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As China trip winds down, music freed from captivity

Osceola High School band director Don Edwards leads members in a warm-up Saturday before a performance on China’s Great Wall.

Special to the Times

Osceola High School band director Don Edwards leads members in a warm-up Saturday before a performance on China’s Great Wall.

A trip to China took a disappointing turn last week when customs officials told a group of Osceola High School band members they could enter the country, but their instruments would have to stay behind.

The 23 kids and their chaperones were stopped as they tried to leave Peking Airport with luggage and about $80,000 worth of tubas, bassoons, clarinets and French horns.

The only thing band director Don Edwards could learn that first day was that the tour company had failed to provide the Chinese government with a necessary document. The next day, he found out he could get the instruments out of the airport — for a $6,000 fee.

"I explained to the officials that was impossible, that we would have to find another way," Edwards said Monday after the group's return.

A possible solution surfaced on Day 3 of the trip after band member Shelby Dedert, 16, called her dad to see if he could help. A rumor began circulating that Dedert, who travels extensively for his job, might come to the rescue.

But as the kids took in the sights, they continued to wonder whether they'd see their instruments again.

"It was disappointing because playing was going to be the highlight of our trip," said Patrick Ryan, 16. "Anyone can go to the Great Wall and do the tour thing, but not many people can say they got to play an instrument on top of the Great Wall."

When word of the $6,000 fee leaked out, they worried even more.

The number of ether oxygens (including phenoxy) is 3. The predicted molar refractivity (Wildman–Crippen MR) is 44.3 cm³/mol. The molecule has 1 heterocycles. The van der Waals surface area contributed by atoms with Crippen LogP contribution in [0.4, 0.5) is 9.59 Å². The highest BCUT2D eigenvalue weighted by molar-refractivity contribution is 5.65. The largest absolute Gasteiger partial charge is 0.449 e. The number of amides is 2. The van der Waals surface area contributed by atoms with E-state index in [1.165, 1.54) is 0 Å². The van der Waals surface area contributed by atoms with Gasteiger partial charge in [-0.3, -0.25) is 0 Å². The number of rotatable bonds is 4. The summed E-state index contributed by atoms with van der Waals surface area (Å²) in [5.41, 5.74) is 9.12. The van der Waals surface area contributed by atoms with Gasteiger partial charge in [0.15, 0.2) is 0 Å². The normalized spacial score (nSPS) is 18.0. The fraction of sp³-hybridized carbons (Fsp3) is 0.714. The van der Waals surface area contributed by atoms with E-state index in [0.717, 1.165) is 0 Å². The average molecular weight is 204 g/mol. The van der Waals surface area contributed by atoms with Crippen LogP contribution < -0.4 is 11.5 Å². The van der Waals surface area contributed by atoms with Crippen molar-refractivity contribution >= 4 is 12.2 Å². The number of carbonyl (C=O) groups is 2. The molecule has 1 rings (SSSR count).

"We thought there was no way we'd get them back," said trombonist Ryan Salazar, 17.

But Dedert, working stateside, was determined. He called Gov. Charlie Crist's office, then he tried Sen. Bill Nelson's office. Phone calls went back and forth between Dedert and the Chinese Embassy and from Nelson's office to the American Embassy.

"Somewhere between that morning and that night, I got a call from the Chinese Embassy," Dedert said. "They said, 'We've worked it out, the children will be able to pick up their instruments. Just make sure the band director goes there with a Chinese speaking person so there aren't any difficulties.' "

The students cheered when band booster president Melanie Dedert, Shelby's mom and a chaperone for the trip, broke the news.

"It made me feel really glad that we had people who could help us figure this out instead of just being by ourselves in a foreign country," said Alexandria Craske, 14, who plays bassoon and flute.

On Saturday, the students' last day in China, they dressed in formal wear and carried their instruments to the Great Wall. The performance was all the more sweet because it almost didn't happen, said band director Edwards, who still isn't quite sure what went wrong.

"It could have been a disaster but everything worked out well," he said.

Stephanie Garry and Casey Cora contributed to this report.

As China trip winds down, music freed from captivity 04/08/08 [Last modified: Wednesday, April 9, 2008 2:44pm]
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